Graduate of and associate professor in music analysis
An encounter with Sylveline Bourion, graduate of and associate professor in music analysis at the Université de Montréal Faculty of Music.
- Could you talk to us about your area of research?
At the Faculty of Music I teach analysis. Meaning, I’m pretty much the music anatomist! I seek out recurrences in language or stylistic features: what decides that a musical era possesses characteristics that are peculiar to it, or that a composer “sounds” the way he sounds. That was why, among other reasons, I got interested in Debussy, whose manner of composing I studied to dig out highly personal elements in his way of handling notes and forms. It’s a bit like a police investigation, but in the very particular framework of the musical score!
- What prompted you to focus on this area of research?
I discovered analysis, or rather I discovered myself in it, at the beginning of my studies at the Faculty of Music, where I’ve done all my degrees (bachelor’s, master’s and doctorate). From the start, finding the “logic” of a work, understanding its workings, its mechanisms, was something that attracted me, because there was the investigation angle, but also because that investigation was endless, in a certain way. We never wholly cover the question, when we look at a work of art, because its meaning is constantly being renewed. In addition, my first training was scientific, and in analysis I rediscovered a taste for precision, for math games that I’d practiced for a long time before.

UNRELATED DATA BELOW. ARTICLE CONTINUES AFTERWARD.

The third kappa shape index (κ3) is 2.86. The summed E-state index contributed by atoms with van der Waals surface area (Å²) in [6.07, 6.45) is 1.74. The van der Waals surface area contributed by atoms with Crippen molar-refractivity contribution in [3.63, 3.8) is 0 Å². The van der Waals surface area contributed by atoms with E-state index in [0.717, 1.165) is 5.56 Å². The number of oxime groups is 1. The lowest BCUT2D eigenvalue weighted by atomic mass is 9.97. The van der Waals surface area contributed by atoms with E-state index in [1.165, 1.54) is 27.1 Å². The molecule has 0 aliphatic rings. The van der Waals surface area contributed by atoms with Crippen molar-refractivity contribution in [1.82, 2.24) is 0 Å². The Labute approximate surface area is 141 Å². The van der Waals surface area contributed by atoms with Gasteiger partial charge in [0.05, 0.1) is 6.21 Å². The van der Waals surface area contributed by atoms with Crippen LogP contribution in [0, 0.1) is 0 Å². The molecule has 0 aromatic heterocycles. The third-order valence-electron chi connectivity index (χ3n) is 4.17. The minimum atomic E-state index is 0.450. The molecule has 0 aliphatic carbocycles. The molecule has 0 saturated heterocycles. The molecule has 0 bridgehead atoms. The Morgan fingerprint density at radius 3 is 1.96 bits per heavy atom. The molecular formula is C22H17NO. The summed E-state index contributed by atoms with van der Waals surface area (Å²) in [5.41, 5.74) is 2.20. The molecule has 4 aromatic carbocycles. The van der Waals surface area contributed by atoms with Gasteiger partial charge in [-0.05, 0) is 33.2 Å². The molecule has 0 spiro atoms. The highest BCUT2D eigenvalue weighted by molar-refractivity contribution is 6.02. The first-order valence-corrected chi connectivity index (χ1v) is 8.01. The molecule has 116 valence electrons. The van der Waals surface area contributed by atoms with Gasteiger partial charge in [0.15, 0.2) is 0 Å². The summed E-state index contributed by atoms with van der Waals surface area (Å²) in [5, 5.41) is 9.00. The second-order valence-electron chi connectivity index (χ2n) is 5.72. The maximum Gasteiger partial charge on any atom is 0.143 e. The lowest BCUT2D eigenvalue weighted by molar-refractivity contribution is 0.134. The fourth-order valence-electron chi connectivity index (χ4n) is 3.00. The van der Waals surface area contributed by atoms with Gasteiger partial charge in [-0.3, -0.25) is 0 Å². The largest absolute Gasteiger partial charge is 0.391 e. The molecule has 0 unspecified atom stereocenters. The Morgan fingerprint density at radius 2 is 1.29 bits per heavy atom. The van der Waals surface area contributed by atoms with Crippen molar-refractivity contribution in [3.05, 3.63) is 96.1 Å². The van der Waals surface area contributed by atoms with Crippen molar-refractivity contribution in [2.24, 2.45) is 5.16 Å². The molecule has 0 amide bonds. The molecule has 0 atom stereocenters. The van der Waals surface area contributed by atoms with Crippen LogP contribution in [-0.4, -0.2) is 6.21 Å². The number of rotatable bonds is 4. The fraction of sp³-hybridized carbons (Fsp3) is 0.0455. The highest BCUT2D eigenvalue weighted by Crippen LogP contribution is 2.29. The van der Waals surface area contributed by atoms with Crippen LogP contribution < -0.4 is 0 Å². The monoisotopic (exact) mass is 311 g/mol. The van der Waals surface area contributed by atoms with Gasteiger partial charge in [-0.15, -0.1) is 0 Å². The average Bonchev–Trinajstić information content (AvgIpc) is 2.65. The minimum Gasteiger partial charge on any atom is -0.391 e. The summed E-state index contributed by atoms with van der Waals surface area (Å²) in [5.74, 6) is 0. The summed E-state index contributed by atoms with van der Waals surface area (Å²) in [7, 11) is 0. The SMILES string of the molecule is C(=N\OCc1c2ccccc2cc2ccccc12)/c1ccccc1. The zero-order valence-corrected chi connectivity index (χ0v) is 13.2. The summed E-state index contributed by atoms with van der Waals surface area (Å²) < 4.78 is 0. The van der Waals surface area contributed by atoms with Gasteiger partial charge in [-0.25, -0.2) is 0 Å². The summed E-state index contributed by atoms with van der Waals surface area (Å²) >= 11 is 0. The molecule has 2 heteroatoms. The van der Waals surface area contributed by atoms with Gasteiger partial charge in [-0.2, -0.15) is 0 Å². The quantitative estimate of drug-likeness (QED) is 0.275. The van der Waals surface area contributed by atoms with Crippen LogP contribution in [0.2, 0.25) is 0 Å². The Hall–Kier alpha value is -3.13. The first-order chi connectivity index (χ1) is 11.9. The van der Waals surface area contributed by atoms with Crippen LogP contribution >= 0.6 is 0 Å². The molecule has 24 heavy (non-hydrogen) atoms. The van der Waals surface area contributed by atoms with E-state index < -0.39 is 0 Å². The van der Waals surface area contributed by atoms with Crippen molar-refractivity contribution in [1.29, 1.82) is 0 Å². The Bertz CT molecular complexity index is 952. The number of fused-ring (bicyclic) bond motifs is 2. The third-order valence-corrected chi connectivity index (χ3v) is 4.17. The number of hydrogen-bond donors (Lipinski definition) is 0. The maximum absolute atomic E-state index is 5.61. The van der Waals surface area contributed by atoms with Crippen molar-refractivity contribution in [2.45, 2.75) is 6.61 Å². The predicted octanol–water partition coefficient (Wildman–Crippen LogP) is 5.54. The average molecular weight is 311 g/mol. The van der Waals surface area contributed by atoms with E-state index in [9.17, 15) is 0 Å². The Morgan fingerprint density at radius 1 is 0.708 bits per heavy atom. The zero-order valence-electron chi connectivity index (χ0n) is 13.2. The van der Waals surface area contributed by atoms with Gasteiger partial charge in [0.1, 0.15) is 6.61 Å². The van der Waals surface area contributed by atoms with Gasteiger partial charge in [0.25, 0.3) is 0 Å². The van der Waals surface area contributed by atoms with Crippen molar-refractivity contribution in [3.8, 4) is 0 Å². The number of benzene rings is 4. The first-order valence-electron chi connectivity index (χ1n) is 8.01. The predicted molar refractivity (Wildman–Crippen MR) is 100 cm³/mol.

- How do you define your teaching approach?
I enter with my students into a huge number of works from the repertoire. Rather than bringing in theoretical instructions, what I really like to do is immediately illustrate the notion I’m talking about with some excerpts from the repertoire ‒ piano, chamber music, orchestra, etc. In that way we become aware of the diversity of composers’ approaches, of the incredibly varied possibilities that, for example, a final cadence has of appearing on the page.
- In what way does research modify your teaching practices and methods?
I like to endlessly enrich my teaching with the discovery of new works, to refine the notions I teach by putting them to the test of the real, by confronting them with new situations, in works that I haven’t studied yet. Analysis, the vision we have of analysis, is never a finished thing; a new situation arises that hadn’t been understood, a new problem that hadn’t been anticipated...